For Beowulf, his departure starts when he travels because he hears that there is a king that needs salvation and protectors. He seeks to find King Hrothgar, who tells him about Grendel and how he needs to be defeated for the protection of his land and people. The initial knowledge of this starts as Beowulf crosses the threshold by seeing the gatekeeper who allows him to enter this new extraordinary world. The man with the torch acts as the one who lets Beowulf enter this special world, where he goes to meet with Hrothgar and establishes his call to adventure, deciding to prove himself a warrior by taking on the task of defeating Grendel. Here we see Beowulf depart from his ordinary world and enter a new world where he begins the initiation phase. Hrothgar enlists the help of Beowulf to defeat this evil monster who plagues his land and people. When Beowulf accepts this challenge, he is responding to his bravery being called into question. He wants to prove himself a warrior and worthy of recognition, powerful and brave to the king.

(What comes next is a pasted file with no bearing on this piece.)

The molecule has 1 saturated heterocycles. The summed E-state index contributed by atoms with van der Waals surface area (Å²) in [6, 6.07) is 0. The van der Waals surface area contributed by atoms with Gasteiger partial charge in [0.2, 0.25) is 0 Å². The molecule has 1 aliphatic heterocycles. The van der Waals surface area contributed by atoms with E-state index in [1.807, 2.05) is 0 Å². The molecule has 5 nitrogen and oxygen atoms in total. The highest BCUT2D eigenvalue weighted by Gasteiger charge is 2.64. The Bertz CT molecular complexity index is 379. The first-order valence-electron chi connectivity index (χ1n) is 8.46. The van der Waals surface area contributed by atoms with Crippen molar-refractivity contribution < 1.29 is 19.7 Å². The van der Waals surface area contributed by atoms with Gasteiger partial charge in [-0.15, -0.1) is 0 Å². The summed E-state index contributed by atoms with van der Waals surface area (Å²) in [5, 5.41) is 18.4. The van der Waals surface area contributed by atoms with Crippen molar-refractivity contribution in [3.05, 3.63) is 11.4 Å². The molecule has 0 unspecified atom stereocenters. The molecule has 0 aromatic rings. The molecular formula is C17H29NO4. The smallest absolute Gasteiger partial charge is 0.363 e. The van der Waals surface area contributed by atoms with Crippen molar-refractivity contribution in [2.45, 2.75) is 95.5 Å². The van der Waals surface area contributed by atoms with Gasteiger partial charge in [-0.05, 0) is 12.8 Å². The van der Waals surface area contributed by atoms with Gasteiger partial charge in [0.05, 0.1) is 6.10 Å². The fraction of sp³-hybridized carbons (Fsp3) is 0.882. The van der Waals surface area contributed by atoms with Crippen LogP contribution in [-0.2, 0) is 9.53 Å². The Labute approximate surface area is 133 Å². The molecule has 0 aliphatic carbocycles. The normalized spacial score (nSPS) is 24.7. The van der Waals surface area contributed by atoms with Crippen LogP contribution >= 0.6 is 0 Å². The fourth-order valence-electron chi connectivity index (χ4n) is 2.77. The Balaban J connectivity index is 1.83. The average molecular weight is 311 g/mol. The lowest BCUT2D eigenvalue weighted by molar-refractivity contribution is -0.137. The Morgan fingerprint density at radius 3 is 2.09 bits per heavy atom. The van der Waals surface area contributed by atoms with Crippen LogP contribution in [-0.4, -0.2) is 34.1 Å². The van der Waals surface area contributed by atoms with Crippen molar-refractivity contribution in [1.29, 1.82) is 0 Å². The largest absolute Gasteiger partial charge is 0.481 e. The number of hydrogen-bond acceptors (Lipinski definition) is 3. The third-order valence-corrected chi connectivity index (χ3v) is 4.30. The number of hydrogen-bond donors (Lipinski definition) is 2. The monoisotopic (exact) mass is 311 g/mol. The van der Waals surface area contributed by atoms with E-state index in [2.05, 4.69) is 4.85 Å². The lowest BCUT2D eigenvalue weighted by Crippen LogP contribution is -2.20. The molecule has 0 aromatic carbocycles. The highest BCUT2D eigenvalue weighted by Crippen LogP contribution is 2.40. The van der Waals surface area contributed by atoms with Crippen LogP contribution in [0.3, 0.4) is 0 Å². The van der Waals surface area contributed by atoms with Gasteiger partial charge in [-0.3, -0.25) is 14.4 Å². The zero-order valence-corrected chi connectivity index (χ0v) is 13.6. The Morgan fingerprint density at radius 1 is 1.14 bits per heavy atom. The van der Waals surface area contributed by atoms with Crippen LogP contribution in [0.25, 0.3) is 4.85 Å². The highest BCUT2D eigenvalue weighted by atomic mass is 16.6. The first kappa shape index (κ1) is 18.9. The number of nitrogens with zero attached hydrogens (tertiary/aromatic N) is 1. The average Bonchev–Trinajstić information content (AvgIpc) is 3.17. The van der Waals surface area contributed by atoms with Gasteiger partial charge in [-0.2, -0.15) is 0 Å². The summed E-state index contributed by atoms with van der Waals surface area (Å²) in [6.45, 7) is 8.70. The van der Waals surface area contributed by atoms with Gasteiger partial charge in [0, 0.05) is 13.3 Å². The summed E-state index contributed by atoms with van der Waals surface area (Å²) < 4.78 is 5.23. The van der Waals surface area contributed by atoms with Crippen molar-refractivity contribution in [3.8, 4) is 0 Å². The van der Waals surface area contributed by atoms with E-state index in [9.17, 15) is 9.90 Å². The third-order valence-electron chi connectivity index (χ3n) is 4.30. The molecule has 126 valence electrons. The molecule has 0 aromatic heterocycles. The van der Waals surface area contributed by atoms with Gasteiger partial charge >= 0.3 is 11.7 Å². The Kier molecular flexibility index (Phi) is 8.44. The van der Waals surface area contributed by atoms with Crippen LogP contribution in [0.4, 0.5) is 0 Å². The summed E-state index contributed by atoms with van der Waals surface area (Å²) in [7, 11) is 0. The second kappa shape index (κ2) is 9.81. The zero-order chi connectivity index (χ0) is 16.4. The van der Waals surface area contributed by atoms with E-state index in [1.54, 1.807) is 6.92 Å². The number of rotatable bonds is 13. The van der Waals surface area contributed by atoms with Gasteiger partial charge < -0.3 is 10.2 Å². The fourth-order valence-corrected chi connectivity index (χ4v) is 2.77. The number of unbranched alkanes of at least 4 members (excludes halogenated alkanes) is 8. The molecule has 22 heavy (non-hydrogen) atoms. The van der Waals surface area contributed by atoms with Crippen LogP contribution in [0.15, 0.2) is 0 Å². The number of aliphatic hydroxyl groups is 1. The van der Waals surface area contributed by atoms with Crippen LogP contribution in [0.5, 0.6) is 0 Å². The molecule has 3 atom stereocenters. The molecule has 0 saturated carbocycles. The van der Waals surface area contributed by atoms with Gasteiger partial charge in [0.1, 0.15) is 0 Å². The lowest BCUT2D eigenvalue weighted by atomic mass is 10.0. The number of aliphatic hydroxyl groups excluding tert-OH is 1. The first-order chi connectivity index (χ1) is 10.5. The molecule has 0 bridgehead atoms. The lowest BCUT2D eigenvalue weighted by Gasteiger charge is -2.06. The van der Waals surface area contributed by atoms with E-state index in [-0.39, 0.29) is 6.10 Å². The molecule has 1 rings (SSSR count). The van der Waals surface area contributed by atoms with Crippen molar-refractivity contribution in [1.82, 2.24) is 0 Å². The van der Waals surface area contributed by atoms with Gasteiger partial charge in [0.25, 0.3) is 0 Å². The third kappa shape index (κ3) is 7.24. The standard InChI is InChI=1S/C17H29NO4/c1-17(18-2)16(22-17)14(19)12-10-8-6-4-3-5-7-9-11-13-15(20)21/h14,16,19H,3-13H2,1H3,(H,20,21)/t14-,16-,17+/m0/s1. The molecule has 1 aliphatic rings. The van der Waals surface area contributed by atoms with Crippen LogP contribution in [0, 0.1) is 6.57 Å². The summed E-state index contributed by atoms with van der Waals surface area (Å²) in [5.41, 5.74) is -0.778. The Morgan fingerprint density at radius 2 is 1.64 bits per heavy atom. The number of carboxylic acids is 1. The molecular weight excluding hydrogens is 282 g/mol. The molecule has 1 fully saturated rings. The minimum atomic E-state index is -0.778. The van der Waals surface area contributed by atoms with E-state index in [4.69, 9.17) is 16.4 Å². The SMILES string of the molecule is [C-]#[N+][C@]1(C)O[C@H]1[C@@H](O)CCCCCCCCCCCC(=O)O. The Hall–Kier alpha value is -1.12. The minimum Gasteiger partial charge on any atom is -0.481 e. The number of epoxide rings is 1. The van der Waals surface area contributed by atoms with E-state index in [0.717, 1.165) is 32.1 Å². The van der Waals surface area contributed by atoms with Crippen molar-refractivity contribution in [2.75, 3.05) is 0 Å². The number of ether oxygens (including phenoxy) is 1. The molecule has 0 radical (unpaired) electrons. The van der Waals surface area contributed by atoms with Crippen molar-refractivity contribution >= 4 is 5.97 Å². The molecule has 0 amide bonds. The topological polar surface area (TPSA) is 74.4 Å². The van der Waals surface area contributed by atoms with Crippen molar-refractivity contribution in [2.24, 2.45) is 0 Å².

This transformation and initiation phase that fills the middle of Beowulf’s journey is essential and filled with tests and battles. The villain is the monster Grendel, who finds out about Beowulf and tries to go after him. This is where the villainous plot comes to a head because Beowulf finds out that Grendel can’t be killed with any mortal weapon and it is this test that acts as the supreme ordeal in this section of Beowulf’s journey, giving him the chance to prove himself and be successful or not. After this, there is a series of additional events that can be considered battles and ordeals later on, such as Beowulf battling Grendel’s mother and his ultimate battle with the dragon.
Beowulf, after responding to these calls of adventure and successfully making it through his tests and battles, succeeding and transforming as a warrior and brave hero, is able to ultimately complete his return when he later dies trying to kill the dragon. He ultimately can be seen as failing his final mission because he leaves his people without a king, even though he does, in fact, defeat the dragon, but he still is able to remain a hero because “thus made their mourning the men of Geatland, for their hero's passing his hearth-companions: quoth that of all the kings of earth, of men he was mildest and most beloved, to his kin the kindest, keenest for praise.” His return is essentially his death and yet it is the culmination of his journey because it does bring honor to his name.